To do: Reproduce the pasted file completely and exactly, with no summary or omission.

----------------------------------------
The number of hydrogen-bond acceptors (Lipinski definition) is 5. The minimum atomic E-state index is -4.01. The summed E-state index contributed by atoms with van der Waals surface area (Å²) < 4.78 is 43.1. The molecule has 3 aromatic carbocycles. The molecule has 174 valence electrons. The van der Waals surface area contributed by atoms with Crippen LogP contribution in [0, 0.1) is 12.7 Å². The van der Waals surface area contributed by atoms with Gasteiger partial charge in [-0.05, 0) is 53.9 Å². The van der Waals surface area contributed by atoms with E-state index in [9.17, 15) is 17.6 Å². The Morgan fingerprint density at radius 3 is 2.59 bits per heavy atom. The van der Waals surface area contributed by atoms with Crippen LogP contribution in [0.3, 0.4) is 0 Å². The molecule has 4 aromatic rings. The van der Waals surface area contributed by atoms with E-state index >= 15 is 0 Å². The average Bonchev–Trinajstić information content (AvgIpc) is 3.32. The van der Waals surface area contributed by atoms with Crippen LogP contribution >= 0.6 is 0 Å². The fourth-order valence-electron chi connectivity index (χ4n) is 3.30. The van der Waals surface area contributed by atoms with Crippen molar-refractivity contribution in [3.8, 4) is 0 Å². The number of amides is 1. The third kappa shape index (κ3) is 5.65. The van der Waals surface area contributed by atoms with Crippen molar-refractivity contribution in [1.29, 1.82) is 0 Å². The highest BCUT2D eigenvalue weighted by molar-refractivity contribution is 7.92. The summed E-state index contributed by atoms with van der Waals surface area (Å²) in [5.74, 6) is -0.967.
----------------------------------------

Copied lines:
The number of hydrogen-bond acceptors (Lipinski definition) is 5. The minimum atomic E-state index is -4.01. The summed E-state index contributed by atoms with van der Waals surface area (Å²) < 4.78 is 43.1. The molecule has 3 aromatic carbocycles. The molecule has 174 valence electrons. The van der Waals surface area contributed by atoms with Crippen LogP contribution in [0, 0.1) is 12.7 Å². The van der Waals surface area contributed by atoms with Gasteiger partial charge in [-0.05, 0) is 53.9 Å². The van der Waals surface area contributed by atoms with E-state index in [9.17, 15) is 17.6 Å². The Morgan fingerprint density at radius 3 is 2.59 bits per heavy atom. The van der Waals surface area contributed by atoms with Crippen LogP contribution in [0.3, 0.4) is 0 Å². The molecule has 4 aromatic rings. The van der Waals surface area contributed by atoms with E-state index >= 15 is 0 Å². The average Bonchev–Trinajstić information content (AvgIpc) is 3.32. The van der Waals surface area contributed by atoms with Crippen LogP contribution >= 0.6 is 0 Å². The fourth-order valence-electron chi connectivity index (χ4n) is 3.30. The van der Waals surface area contributed by atoms with Crippen molar-refractivity contribution in [3.8, 4) is 0 Å². The number of amides is 1. The third kappa shape index (κ3) is 5.65. The van der Waals surface area contributed by atoms with Crippen molar-refractivity contribution in [1.29, 1.82) is 0 Å². The highest BCUT2D eigenvalue weighted by molar-refractivity contribution is 7.92. The summed E-state index contributed by atoms with van der Waals surface area (Å²) in [5.74, 6) is -0.967.